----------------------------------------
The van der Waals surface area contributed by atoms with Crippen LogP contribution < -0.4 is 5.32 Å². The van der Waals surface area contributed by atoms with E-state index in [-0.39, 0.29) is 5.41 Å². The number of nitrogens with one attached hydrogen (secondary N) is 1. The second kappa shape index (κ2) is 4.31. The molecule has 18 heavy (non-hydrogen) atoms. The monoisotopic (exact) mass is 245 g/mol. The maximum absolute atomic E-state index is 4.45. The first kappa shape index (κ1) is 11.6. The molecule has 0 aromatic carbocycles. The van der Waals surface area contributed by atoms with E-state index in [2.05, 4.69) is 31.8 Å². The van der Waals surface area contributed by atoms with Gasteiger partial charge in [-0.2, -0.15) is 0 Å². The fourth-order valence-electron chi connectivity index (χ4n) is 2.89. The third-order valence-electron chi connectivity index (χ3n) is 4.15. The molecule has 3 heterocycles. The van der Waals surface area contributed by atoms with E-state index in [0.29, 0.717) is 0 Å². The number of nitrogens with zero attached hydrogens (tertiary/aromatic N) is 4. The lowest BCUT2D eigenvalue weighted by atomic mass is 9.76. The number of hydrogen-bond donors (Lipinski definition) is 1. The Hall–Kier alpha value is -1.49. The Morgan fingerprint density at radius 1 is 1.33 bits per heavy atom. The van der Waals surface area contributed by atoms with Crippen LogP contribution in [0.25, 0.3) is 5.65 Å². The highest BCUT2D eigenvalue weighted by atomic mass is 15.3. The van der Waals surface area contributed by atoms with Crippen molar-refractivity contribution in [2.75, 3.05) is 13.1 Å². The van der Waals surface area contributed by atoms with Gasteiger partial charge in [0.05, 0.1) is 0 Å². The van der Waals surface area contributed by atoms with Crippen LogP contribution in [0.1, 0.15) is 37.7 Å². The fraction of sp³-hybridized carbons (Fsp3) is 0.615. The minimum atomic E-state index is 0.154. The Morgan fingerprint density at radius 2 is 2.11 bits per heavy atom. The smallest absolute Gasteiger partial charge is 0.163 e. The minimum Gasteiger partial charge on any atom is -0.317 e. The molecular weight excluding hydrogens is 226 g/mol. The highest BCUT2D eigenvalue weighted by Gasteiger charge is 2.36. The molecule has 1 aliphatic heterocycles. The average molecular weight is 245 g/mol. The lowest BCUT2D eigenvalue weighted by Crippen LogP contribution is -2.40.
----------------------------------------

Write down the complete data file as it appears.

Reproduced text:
The van der Waals surface area contributed by atoms with Crippen LogP contribution < -0.4 is 5.32 Å². The van der Waals surface area contributed by atoms with E-state index in [-0.39, 0.29) is 5.41 Å². The number of nitrogens with one attached hydrogen (secondary N) is 1. The second kappa shape index (κ2) is 4.31. The molecule has 18 heavy (non-hydrogen) atoms. The monoisotopic (exact) mass is 245 g/mol. The maximum absolute atomic E-state index is 4.45. The first kappa shape index (κ1) is 11.6. The molecule has 0 aromatic carbocycles. The van der Waals surface area contributed by atoms with E-state index in [2.05, 4.69) is 31.8 Å². The van der Waals surface area contributed by atoms with Gasteiger partial charge in [-0.2, -0.15) is 0 Å². The fourth-order valence-electron chi connectivity index (χ4n) is 2.89. The third-order valence-electron chi connectivity index (χ3n) is 4.15. The molecule has 3 heterocycles. The van der Waals surface area contributed by atoms with E-state index in [0.29, 0.717) is 0 Å². The number of nitrogens with zero attached hydrogens (tertiary/aromatic N) is 4. The lowest BCUT2D eigenvalue weighted by atomic mass is 9.76. The number of hydrogen-bond donors (Lipinski definition) is 1. The Hall–Kier alpha value is -1.49. The Morgan fingerprint density at radius 1 is 1.33 bits per heavy atom. The van der Waals surface area contributed by atoms with Crippen LogP contribution in [0.25, 0.3) is 5.65 Å². The highest BCUT2D eigenvalue weighted by atomic mass is 15.3. The van der Waals surface area contributed by atoms with Crippen molar-refractivity contribution in [2.75, 3.05) is 13.1 Å². The van der Waals surface area contributed by atoms with Gasteiger partial charge in [0.05, 0.1) is 0 Å². The van der Waals surface area contributed by atoms with Crippen LogP contribution in [0.1, 0.15) is 37.7 Å². The fraction of sp³-hybridized carbons (Fsp3) is 0.615. The minimum atomic E-state index is 0.154. The Morgan fingerprint density at radius 2 is 2.11 bits per heavy atom. The smallest absolute Gasteiger partial charge is 0.163 e. The minimum Gasteiger partial charge on any atom is -0.317 e. The molecular weight excluding hydrogens is 226 g/mol. The highest BCUT2D eigenvalue weighted by Gasteiger charge is 2.36. The molecule has 1 aliphatic heterocycles. The average molecular weight is 245 g/mol. The lowest BCUT2D eigenvalue weighted by Crippen LogP contribution is -2.40.